This determination is important because the strongest cases for a stay are presented when the Board's primary jurisdiction is involved. Although we recognize that the parties in this case consented to arbitration, and we are not unmindful of the strong policies favoring arbitration as an alternative dispute resolution technique uniquely suited to labor disputes, see, e.g., Carey, 375 U.S. at 265-66, 84 S. Ct. at 405-06, the existence of these policies is not outcome determinative. In Berberian, for example, we concluded that a Board representation order overrode a conflicting arbitration award on whether a new site was part of an existing bargaining unit. 623 F.2d at 81-82 & n. 5. We pointed out that deference to the Board's decision was warranted because the Board must take a "broader view," and consider not only the agreement before it, but the effect of its decision on all parties in light of the policies surrounding representation. Id. at 82. In contrast, we observed that "arbitrators are more limited in their focus.... ' [Their] function is to discern the intention of the parties to a contract, who have hired [them] to resolve their differences. The interests of third parties, such as an individual employee, a group of employees or the public, are not [their] primary concern.' " Id., quoting NLRB v. Horn & Hardart Co., 439 F.2d 674, 678 (2d Cir. 1971).

In summary, the district court will need to consider, at a minimum, the following questions: Was the interpretation of the Scanner Agreement inextricably linked to a representational matter within the Board's primary jurisdiction as interpreted by the ALJ? Might an eventual Board decision on this material, factual issue be issue preclusive in the district court? Have both the arbitrator and the ALJ ruled on this issue in a way presenting the district court with something more than a potential conflict? See, e.g., Marshal Hale, 647 F.2d at 42 (existence of a conflict between the Board and arbitrator is speculative when the arbitrator has not yet ruled). Have both the arbitrator and the ALJ rendered inconsistent decisions on a material issue? Cf. Orange Belt, 639 F.2d at 489 n. 2 (exercise of discretion to deny a stay upheld when ALJ and arbitrator in conflict only on an immaterial issue). Will granting a stay preserve the status quo?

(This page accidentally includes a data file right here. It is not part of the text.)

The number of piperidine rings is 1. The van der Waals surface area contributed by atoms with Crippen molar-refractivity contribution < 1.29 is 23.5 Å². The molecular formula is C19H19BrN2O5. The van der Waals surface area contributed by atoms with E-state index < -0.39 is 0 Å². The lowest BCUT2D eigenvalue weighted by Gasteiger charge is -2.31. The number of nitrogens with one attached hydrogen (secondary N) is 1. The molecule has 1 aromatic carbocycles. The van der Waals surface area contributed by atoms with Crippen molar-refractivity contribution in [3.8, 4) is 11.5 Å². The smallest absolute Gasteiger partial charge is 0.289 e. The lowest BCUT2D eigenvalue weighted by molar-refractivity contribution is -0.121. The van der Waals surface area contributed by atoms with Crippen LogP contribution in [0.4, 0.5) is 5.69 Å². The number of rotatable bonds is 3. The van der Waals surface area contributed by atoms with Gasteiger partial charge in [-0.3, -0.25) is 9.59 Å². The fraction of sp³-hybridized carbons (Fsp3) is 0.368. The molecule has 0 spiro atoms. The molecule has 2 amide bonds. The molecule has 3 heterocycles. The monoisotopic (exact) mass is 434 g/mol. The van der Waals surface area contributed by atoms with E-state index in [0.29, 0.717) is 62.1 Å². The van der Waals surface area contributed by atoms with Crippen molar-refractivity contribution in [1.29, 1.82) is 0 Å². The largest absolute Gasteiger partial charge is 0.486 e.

We express no view on whether the stay should be granted, but allow the district judge to exercise his discretion in the first instance, weighing the relevant factors necessary for his decision.



Honorable William P. Gray, United States District Judge, Central District of California, sitting by designation


Section one of the Scanner Agreement provides:


The Sacramento Newspaper Publishers Association, hereinafter referred to as the 'Publishers' agree that all of its composing room employees whose names appear on the attached lists will be retained in the employment of the Publishers in accordance with accepted rules governing situation holders for the remainder of their working lives unless forced to vacate same through retirement, resignation, death, permanent disability, or discharge for cause; provided, however, in the event of permanent suspension of either Publisher's composing room operation, such employment guarantee will thereupon cease. In case of a strike or lockout, such employment guarantee shall immediately cease and continuance of this Agreement will be contingent upon the terms of a negotiated strike or lockout settlement; and provided further in the event of an 'Act of God' which results in a period of suspension of either Publisher's composing room operation, the job guarantee will be suspended for such period only